So in 1977, the Tandy Corporation came out with the Home Computer. It was released on August 3, 1977. That was 42 years ago if anyone is counting. By the time 1979, came around they had sold 100,000 units.
We won’t get into much here, but they Tandy Corporation owns Radio Shack and this where they pushed the TRS-80 starting in 1977. The TRS-80 was the earliest mass-produced home computer.
TRS-80 Micro Computer
The name TRS-80 is named for the following: Tandy/Radio Shack Z-80 microprocessor. What a good name right. This computer had the following:
- Qwerty Keyboard, that is a full keyboard
- Zilog Z80 processor
- 4 KB DRAM
- The other computers shipped with 1 KB Ram
- 64 standard character video monitor
- Can be expanded up to 48 KB Ram in 16 KB
- Floppy disk drives or hard drive
In 1979 the TRS-80 had the largest selection of software out there and it was outselling the Apple II like crazy
The Tandy computer had upwards of about 3,000 stores, in 1977, but they are bankrupt in 2019. There were 11 million customers that might buy a new computer, But what the customers who brought a $30 item, might not want to pay much more than that for a computer. Due to what happened over at Sears with Cartrivision. Some of the executives didn’t want to even entertain the idea, saying “Don’t waste my time — We can’t sell computers”. The CB radio was about 20% of sales at Radio Shack, but that declined.
When testing the computer for the head of the Tandy Corporation. When they input his salary of $150,000, well that is what they typed, it crashed. LOL right. So they, French and Leininger, added the for floating-point math to the Tiny Basic to prevent this from happening ever again.
When it was launched in 1977, Tandy had leaked this to the news right after the demonstration. They asked to make 3,500 computers so that if nothing sold at least it would have a computer in all the Radio Shacks to do inventory on.
There was a press conference for the TRS-80, but due to some terrorist bombing elsewhere in the city. But in Boston, it was much better welcomed.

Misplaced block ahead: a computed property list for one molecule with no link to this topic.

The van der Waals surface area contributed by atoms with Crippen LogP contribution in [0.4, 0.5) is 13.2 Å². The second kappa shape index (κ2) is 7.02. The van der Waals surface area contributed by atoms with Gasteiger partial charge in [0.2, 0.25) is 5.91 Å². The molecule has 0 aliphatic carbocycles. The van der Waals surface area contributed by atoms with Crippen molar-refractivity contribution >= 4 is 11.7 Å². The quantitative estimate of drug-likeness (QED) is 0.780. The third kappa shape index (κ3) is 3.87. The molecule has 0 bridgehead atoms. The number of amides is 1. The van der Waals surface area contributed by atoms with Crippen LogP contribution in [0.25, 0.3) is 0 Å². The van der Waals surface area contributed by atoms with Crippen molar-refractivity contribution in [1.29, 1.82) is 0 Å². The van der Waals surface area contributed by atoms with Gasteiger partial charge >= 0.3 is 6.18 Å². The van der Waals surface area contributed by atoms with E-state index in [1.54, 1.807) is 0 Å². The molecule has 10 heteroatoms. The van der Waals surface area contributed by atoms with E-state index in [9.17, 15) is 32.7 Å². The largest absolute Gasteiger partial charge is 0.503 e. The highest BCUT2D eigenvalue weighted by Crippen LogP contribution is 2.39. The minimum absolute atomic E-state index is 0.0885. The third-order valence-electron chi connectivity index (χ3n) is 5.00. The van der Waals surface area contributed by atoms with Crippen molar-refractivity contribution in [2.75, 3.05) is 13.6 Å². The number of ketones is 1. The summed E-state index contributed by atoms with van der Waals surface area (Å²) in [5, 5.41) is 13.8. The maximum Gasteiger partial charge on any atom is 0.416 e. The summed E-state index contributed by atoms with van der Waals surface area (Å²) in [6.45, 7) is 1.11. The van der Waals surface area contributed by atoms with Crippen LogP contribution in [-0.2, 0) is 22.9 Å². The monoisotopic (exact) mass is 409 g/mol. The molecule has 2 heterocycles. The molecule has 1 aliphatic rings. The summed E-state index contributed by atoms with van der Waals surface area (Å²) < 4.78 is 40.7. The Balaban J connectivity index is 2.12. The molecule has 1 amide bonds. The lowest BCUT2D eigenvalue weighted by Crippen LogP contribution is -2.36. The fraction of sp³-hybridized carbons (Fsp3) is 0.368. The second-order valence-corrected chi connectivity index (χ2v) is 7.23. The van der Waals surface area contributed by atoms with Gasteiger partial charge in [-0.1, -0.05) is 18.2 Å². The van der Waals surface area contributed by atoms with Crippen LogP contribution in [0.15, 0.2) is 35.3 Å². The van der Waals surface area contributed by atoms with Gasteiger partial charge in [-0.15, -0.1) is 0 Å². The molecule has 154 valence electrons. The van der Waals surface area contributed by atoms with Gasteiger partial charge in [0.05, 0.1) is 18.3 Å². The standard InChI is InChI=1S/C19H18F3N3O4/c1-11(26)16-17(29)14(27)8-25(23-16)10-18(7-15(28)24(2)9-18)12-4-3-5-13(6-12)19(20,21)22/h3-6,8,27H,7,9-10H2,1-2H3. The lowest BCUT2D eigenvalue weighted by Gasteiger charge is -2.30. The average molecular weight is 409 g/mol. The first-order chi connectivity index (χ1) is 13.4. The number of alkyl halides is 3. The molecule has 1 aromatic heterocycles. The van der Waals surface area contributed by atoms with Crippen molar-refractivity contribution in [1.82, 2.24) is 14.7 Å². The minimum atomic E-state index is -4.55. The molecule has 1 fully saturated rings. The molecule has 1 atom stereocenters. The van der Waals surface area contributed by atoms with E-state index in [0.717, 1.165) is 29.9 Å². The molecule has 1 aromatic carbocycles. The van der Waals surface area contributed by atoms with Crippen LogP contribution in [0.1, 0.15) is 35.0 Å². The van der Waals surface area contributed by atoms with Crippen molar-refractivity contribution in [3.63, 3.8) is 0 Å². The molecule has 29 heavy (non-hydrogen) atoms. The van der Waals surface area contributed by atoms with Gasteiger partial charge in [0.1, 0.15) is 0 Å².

In 1978, they promoted themselves as “The Biggest name in Little Computers” When these computers were released, they had the first units, which was unseen, sold and was delivered in November of 1977. This line of computers had just won the hobbyists, home users, and small business popularity.
Cassette tape drive, yea this was a thing, and they wrote at 250 baud (about 30 bytes per second) the Level II doubled it.
had a total of 1.2 MB of space. Hold on there we are talking 1.2 MB of space, holy cow.
External hard drives which held a total of 5 MB of space. That is just an insane amount of space.
was a quick printer, and that had an electrostatic rotary printer that would scan the video memory thru the bus connector. Wow, this was an old school setup.
The basic programming language was 4 KB of ROM. It also consisted of tiny basic software, but in 1978, it licensed software from Microsoft. I could go on and on, but I won’t
This was a major game changer and it went along with Apple and Commodore computers. It was something that drove the personal computer to be what it is today. This was a major plus for Radio Shack and it wasn’t a $30 dollar item. This ushered in other bigger products. Yes, the software, hardware, and other items might have been limited, as we look back on it. But those sizes I was making fun of earlier was what they could do at that time.
This was an awesome gadget that ushered in a new course.